Dry Eye pp 21-29 | Cite as

The Epidemiology of Dry Eye Disease

  • Fiona Stapleton
  • Qian Garrett
  • Colin Chan
  • Jennifer P. Craig
Part of the Essentials in Ophthalmology book series (ESSENTIALS)


Dry eye disease is a large worldwide public health issue. It is common, chronic, and progressive and causes a significant reduction in quality of life and functional ability. Its prevalence increases with age, and no treatment is curative; therefore with an aging population, the prevalence will only increase. This will result in an ever expanding cost to society, both direct (need for medical care) and indirect (loss of productivity).

Dry eye disease affects more women than men, and women are more likely to have severe dry eye disease. Much work is being done looking at the role of hormones in dry eye disease. Meibomian gland dysfunction is the most common subtype of dry eye disease and appears to have a higher prevalence in Asian countries for as yet unknown reasons.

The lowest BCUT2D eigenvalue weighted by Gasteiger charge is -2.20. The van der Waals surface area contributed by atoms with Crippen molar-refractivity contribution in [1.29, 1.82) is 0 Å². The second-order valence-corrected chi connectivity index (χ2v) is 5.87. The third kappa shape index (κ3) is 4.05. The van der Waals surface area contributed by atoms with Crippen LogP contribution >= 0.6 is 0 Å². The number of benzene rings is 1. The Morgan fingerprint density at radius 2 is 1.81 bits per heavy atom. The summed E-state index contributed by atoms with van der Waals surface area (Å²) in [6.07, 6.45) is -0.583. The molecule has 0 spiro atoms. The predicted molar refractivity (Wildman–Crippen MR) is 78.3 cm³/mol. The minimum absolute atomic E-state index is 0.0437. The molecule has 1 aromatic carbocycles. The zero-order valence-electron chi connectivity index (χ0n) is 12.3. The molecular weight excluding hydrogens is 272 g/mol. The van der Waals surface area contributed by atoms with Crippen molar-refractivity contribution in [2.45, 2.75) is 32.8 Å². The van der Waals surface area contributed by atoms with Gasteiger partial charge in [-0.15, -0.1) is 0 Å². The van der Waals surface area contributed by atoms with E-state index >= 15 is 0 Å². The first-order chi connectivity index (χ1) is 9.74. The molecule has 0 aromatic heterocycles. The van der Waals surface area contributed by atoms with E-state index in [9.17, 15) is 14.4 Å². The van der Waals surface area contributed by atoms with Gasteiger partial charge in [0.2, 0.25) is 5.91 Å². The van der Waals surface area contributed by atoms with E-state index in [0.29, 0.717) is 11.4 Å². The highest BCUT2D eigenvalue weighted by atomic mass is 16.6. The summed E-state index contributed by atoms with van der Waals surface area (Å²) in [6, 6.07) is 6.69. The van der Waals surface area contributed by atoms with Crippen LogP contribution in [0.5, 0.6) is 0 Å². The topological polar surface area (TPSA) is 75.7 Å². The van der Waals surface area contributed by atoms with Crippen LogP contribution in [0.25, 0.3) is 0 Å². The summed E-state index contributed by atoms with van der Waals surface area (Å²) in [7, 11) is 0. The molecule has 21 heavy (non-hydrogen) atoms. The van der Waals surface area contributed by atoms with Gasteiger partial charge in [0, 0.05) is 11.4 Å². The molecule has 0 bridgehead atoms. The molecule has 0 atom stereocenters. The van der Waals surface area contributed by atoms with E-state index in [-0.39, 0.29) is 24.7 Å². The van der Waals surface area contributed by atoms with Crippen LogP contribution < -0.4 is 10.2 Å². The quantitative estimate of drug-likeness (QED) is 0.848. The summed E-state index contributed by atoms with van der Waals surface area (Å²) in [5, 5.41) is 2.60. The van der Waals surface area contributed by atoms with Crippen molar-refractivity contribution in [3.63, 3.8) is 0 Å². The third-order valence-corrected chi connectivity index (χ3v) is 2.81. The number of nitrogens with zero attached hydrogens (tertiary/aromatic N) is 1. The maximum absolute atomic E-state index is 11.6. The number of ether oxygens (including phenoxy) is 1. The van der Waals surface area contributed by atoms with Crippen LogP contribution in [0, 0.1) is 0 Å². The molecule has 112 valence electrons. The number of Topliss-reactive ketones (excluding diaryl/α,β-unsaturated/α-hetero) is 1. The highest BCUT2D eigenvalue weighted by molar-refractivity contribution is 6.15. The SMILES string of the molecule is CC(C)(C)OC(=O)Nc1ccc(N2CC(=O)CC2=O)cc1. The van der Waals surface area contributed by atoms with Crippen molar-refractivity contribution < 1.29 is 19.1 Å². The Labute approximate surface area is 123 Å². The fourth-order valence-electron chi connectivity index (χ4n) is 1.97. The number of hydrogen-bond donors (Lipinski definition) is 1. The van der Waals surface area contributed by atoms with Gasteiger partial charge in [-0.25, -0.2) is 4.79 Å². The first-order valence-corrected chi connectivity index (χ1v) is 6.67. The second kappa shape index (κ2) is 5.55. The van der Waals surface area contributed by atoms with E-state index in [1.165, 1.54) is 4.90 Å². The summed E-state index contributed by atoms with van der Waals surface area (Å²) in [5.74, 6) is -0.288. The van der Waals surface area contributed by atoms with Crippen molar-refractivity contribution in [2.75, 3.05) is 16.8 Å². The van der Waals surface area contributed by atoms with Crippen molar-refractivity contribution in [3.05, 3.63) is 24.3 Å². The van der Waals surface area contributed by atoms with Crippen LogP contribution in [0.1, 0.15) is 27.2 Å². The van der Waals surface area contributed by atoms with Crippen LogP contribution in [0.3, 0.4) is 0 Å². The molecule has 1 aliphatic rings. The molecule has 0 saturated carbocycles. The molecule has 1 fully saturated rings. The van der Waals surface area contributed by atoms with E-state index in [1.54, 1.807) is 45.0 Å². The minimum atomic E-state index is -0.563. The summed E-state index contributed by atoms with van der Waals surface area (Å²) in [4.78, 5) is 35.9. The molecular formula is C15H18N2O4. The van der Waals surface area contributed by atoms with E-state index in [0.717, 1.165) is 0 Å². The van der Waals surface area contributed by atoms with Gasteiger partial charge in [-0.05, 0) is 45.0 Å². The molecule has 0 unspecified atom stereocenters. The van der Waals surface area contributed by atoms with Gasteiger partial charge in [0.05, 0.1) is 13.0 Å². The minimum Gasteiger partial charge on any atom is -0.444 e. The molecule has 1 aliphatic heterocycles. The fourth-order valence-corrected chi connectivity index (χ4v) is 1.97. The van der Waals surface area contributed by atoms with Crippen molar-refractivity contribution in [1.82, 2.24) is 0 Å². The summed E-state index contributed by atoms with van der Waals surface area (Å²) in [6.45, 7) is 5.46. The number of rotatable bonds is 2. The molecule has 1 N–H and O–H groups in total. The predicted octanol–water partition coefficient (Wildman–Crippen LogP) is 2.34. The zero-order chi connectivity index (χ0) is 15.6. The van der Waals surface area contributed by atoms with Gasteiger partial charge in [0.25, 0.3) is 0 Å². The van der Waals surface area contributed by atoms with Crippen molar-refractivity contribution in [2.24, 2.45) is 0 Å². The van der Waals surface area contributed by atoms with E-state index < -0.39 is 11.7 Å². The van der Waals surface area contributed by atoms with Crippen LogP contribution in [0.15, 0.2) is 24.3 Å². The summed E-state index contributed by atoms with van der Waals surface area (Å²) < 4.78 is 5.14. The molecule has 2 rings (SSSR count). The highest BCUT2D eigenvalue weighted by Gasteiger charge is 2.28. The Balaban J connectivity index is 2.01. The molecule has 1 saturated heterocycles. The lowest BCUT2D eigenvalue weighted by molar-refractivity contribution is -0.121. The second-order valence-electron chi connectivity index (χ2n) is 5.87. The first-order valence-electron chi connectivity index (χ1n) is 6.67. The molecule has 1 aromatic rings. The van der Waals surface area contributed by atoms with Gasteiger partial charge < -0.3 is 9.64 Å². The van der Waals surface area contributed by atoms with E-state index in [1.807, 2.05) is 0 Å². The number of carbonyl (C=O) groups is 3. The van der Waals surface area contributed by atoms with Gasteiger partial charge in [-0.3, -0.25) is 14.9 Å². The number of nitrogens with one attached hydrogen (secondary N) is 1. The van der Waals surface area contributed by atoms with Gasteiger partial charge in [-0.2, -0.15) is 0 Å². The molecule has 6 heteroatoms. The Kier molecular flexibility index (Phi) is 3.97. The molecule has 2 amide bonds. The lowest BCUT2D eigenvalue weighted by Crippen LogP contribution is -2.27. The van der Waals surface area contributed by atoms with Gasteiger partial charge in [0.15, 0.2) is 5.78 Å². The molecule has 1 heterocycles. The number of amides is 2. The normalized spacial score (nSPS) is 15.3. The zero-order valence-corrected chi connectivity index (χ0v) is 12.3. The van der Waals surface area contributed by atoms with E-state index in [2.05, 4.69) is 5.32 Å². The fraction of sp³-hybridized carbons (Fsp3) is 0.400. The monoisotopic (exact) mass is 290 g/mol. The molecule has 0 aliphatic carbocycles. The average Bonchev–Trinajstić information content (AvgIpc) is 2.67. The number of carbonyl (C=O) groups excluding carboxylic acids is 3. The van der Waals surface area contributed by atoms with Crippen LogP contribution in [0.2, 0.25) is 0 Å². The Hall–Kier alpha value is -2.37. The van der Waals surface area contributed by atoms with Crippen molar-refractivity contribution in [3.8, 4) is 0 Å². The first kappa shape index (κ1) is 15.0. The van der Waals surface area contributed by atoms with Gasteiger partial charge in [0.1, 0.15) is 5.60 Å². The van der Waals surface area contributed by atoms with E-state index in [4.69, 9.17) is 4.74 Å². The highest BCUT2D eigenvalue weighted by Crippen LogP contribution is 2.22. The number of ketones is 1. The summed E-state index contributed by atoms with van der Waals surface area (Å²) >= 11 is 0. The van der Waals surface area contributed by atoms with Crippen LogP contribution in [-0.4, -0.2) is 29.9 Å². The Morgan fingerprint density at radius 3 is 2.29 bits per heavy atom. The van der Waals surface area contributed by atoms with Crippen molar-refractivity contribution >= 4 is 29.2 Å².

Ocular Surface Refractive Surgery Meibomian Gland Dysfunction Nighttime Driving Annual Sick Leave 
These keywords were added by machine and not by the authors. This process is experimental and the keywords may be updated as the learning algorithm improves.


Compliance with Ethical Requirements

Fiona Stapleton, Qian Garrett, and Jennifer Craig declare that they have no conflict of interest. No human or animal studies were carried out by the authors for this article.


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Copyright information

© Springer-Verlag Berlin Heidelberg 2015

Authors and Affiliations

  • Fiona Stapleton
    • 1
  • Qian Garrett
    • 1
  • Colin Chan
    • 2
  • Jennifer P. Craig
    • 3
  1. 1.School of Optometry and Vision ScienceUniversity of New South WalesSydneyAustralia
  2. 2.Vision Eye Institute, School of Optometry and Vision Science, University of New South WalesChatswood, SydneyAustralia
  3. 3.Department of Ophthalmology, School of Optometry and Vision SciencesUniversity of AucklandAucklandNew Zealand

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